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High Court adopts virtual sittings

by Lesotho Times
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Mohalenyane Phakela

THE High Court will begin virtual hearings when it opens for its second session of the year on Monday. The move is meant to curb the spread of Covid-19 infections which have surged over the past few weeks.

In her 27 July 2021 circular, High Court and Court of Appeal Registrar, ‘Mathato Sekoai, said the virtual hearings and digitalisation of court proceedings are in line with the Superior Courts Practice Direction of 2021.

“In an effort to combat the spread of the Covid-19 pandemic, the Chief Justice (Sakoane Sakoane) issued the Superior Courts Practice Direction of 2021 which introduced amongst others, the e-filing and virtual hearing of cases,” Adv Sekoai states.

“Pursuant to the said direction, kindly take notice that with effect from Monday 2 August 2021, the following proceedings will be conducted virtually: remands and all motion proceedings (applications).

“In action proceedings where evidence is going to be led, the provisions of section 6(3)(d) of the Superior Courts Practice Direction of 2021 (for normal physical sittings) shall be invoked in the event of the matter not being capable of being heard virtually. The registrar shall provide the links through which such matters will be heard to the parties,” Adv Sekoai further states.

The Court of Appeal was the first to introduce the virtual sittings last May with its judges from South Africa, Zimbabwe, Namibia and Zambia hearing matters online from their own countries.

Lawyers would either argue matters from their respective chambers or from the apex court premises in Maseru. So far, the Court of Appeal has held three successful virtual sessions.

In another development, the Director of Public Prosecutions (DPP), Hlalefang Motinyane, has closed her office after a staff member contracted Covid-19. The office will reopen on Monday.

“It is with great regret that the office of the Director of Public Prosecutions informs all the stakeholders that we have a confirmed case of Covid-19,” DPP Motinyane states in a 27 July 2021 circular.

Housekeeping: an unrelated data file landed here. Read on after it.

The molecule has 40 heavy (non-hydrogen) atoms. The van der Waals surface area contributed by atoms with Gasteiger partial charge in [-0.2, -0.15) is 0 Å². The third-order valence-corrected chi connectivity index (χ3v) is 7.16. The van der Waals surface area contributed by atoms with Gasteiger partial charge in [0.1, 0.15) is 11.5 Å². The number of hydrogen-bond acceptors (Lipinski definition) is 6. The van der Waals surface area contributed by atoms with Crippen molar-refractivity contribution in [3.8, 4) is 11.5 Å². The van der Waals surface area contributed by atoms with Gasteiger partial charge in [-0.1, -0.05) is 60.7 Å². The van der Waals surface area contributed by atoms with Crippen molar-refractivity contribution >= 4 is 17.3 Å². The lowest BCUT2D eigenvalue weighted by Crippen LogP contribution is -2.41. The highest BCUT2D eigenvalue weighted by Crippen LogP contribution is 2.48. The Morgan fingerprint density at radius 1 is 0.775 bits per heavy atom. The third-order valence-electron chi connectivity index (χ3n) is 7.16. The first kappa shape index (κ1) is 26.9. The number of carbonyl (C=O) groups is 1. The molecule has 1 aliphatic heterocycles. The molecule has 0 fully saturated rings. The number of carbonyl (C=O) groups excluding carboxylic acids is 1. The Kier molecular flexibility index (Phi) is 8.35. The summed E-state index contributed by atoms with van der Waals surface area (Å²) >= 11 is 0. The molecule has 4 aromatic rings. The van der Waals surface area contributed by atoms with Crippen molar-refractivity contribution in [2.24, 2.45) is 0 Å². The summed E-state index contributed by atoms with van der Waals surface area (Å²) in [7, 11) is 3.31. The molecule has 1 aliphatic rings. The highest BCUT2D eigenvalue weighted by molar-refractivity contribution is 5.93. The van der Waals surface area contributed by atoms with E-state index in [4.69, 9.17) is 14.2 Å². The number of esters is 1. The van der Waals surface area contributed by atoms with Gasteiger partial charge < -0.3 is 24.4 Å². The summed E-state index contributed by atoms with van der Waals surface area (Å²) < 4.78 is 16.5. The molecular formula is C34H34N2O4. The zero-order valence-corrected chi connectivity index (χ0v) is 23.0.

“The (infected) colleague is in our registry office. Our offices will be temporarily closed until 2 August 2021. All bail reviews and other urgent matters will be served and received on 30 July 2021.

“In the meantime, management will consult the National Covid-19 Secretariat about the situation. Members of staff have been advised to observe the health regulations to minimise the spread of Covid-19,” DPP Motinyane further states.

Last week, Prime Minister Moeketsi Majoro imposed a stricter nationwide lockdown amid indications that the country is now battling three highly contagious variants of the Covid-19 virus.

These are the South African variant, Delta variant and the United Kingdom mutation of the Lambda variant first identified in Peru last August.

Of these, the Delta variant is the most virulent with reports saying it is responsible for 83 percent of Covid-19 cases in the United States (US).

The US is the world leader in Covid-19 cases with a cumulative 35 355 430 infections and 627 370 deaths having been recorded by yesterday.

India, the country where the Delta variant was first identified, is not far behind with a cumulative 31 490 153 infections and 422 175 deaths by yesterday.

All three variants have now been identified in Lesotho, Dr Majoro said.

Speaking on national television to announce a stricter lockdown last week, Dr Majoro said the country’s positivity rate had shot up and more than 300 positive infections were now being recorded per week.

As of yesterday, Lesotho had recorded a cumulative 12 887 infections and 363 deaths.

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